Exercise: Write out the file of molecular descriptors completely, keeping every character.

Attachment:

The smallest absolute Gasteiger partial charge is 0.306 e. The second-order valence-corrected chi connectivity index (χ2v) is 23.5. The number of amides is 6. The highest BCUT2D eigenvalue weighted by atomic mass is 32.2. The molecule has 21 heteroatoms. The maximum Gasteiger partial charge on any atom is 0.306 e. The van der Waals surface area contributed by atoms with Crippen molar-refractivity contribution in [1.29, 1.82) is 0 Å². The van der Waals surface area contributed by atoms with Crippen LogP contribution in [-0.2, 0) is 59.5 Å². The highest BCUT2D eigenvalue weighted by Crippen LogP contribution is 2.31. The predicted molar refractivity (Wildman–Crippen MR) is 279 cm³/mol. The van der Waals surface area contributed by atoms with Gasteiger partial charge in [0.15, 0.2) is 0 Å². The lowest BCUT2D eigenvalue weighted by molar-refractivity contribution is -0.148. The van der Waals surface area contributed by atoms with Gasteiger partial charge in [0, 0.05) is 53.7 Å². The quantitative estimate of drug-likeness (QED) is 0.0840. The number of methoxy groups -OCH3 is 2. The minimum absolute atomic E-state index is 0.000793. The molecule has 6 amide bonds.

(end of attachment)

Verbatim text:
The smallest absolute Gasteiger partial charge is 0.306 e. The second-order valence-corrected chi connectivity index (χ2v) is 23.5. The number of amides is 6. The highest BCUT2D eigenvalue weighted by atomic mass is 32.2. The molecule has 21 heteroatoms. The maximum Gasteiger partial charge on any atom is 0.306 e. The van der Waals surface area contributed by atoms with Crippen molar-refractivity contribution in [1.29, 1.82) is 0 Å². The van der Waals surface area contributed by atoms with Crippen LogP contribution in [-0.2, 0) is 59.5 Å². The highest BCUT2D eigenvalue weighted by Crippen LogP contribution is 2.31. The predicted molar refractivity (Wildman–Crippen MR) is 279 cm³/mol. The van der Waals surface area contributed by atoms with Gasteiger partial charge in [0.15, 0.2) is 0 Å². The lowest BCUT2D eigenvalue weighted by molar-refractivity contribution is -0.148. The van der Waals surface area contributed by atoms with Gasteiger partial charge in [0, 0.05) is 53.7 Å². The quantitative estimate of drug-likeness (QED) is 0.0840. The number of methoxy groups -OCH3 is 2. The minimum absolute atomic E-state index is 0.000793. The molecule has 6 amide bonds.